03 August 2018 0 Comments Posted By : Administrator

Record heat, fires worsened by climate change, says science report

All over the world, heat waves are setting all-time high temperatures—with Europe suffering its deadliest fire incident in over a century. Also,one of nearly 90 large fires across the U.S. West razed down dozens of homes, forcing the evacuation of at least 37,000 people near Redding, California.

According to scientists, the ravaging fires and accompanying heat “is all part of summer”, but it’s made worse by human-induced climate change.

“Weirdness abounds,” said Rutgers University climate scientist Jennifer Francis.

On Monday, Japan hit its hottest ever temperature at 106 degrees and records equally dropped in parts of Massachusetts, Wyoming, Oregon, New Mexico, Colorado, Texas and Maine. In normally chilly European zones like Norway, Finland and Sweden, record temperatures of over 90 degrees were noticed. According to the National Oceanic and Atmospheric Administration, so far in July, “at least 118 of these all-time heat records have been set or tied across the globe.”

“We now have very strong evidence that global warming has already put a thumb on the scales, upping the odds of extremes like severe heat and heavy rainfall,” said Stanford University climate scientist, Noah Diffenbaugh.

“We find that global warming has increased the odds of record-setting hot events over more than 80 percent of the planet and has increased the odds of record-setting wet events at around half of the planet.” Climate change is causing the world to experience more heat because of the build-up of heat-trapping gases from the burning of fossil fuels like coal and oil and other human activities. Experts say the jet stream — which dictates weather in the Northern Hemisphere — is behaving strangely again.

“An unusually sharply kinked jet stream has been stuck in place for weeks now,” said Jeff Masters, director of the private Weather Underground in a report. He noted that this “allows the heat to stay in place over three areas where the kinks are: Europe, Japan and the western United States.”

The 2003 European heat wave, the 2010 Russian heat waves and fires, the 2011 Texas and Oklahoma drought and the 2016 Canadian fires were all caused by the same jet stream pattern, said Michael Mann, Pennsylvania State University climate scientist.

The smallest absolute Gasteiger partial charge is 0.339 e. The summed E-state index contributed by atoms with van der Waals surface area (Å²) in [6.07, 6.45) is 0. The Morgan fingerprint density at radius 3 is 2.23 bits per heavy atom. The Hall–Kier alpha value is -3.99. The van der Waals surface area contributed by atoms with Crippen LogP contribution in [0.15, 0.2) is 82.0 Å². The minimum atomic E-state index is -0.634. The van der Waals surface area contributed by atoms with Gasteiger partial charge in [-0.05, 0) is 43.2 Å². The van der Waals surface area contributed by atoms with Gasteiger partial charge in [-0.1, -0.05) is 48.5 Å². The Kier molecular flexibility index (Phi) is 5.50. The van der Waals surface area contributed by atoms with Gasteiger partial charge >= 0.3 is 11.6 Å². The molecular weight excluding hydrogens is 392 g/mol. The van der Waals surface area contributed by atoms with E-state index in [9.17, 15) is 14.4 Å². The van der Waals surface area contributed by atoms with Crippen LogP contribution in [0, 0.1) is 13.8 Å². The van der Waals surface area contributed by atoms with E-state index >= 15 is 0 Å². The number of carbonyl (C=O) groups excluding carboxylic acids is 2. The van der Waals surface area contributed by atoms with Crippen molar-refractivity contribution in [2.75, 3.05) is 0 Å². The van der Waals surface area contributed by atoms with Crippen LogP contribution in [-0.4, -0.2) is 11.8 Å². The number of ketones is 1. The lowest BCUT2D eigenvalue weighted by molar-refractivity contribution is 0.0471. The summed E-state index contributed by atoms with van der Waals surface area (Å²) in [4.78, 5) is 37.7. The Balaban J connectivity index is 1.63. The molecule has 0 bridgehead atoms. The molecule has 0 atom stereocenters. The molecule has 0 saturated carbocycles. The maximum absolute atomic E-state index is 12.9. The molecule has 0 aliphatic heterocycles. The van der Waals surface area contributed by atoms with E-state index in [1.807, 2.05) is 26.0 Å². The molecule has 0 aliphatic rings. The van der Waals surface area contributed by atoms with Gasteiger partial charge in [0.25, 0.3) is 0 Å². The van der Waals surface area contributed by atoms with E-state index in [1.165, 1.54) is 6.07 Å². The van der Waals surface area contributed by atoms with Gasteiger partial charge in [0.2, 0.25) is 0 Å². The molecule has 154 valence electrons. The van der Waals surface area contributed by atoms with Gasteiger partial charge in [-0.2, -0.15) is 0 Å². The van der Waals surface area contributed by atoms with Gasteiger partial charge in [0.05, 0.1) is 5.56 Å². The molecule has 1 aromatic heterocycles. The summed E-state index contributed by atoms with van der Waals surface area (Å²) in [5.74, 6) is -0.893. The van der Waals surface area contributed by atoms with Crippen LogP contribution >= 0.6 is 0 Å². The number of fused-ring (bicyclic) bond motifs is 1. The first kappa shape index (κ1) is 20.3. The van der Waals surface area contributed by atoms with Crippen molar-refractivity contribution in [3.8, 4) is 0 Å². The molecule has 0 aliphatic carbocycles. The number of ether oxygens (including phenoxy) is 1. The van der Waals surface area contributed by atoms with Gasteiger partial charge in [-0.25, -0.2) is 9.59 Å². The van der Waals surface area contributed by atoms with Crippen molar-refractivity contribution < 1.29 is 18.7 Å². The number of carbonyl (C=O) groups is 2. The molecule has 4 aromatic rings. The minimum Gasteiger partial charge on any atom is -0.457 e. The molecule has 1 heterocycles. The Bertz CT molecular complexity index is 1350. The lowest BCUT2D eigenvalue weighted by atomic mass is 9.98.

“These extremes are becoming more common because of human-caused climate change and in particular, the amplified warming in the Arctic,” said Mann.

Climate scientists have continually claimed that it’s near impossible to link single weather events, like a heat wave, to human caused climate change without performing extensive study. In the past decade, observations, statistics and computer simulations have been utilized as tools to calculate if global warming increases the chances of the events.

However the case may be, the rise in temperature and heat wave indicates the need for home cooling systems, particularly energy savers like ceiling fans.

A study by a team of European scientists on Friday, discovered that the ongoing European heat wave is “twice as likely because of human-caused global warming”, though these conclusions have not yet been verified by external scientists. However, The World Weather Attribution team said they compared three-day heat measurements and forecasts for the Netherlands, Denmark and Ireland with historical records that date back to the early 1900s.

“The world is becoming warmer and so heatwaves like this are becoming more common,” said Friederike Otto, a member of the team and deputy director of the Environmental Change Institute at the University of Oxford.

On Friday, in the United States alone, there were 89 active large fires, consuming nearly 900,000 acres, according the National Interagency Fire Center. So far this year, fires have burned 4.15 million acres—a near 14 percent increase than the average result over the past 10 years.

In 2004, the first major science study to connect greenhouse gases to stronger and longer heat waves was conducted. Titled “More intense, more frequent and longer lasting heat waves in the 21st century,” study author Gerald Meehl of the National Center for Atmospheric Research said Friday that currently, it “reads like a prediction of what has been happening and will continue to happen as long as average temperatures continue to rise with ever-increasing emissions of greenhouse gases from burning fossil fuels. It’s no mystery.”

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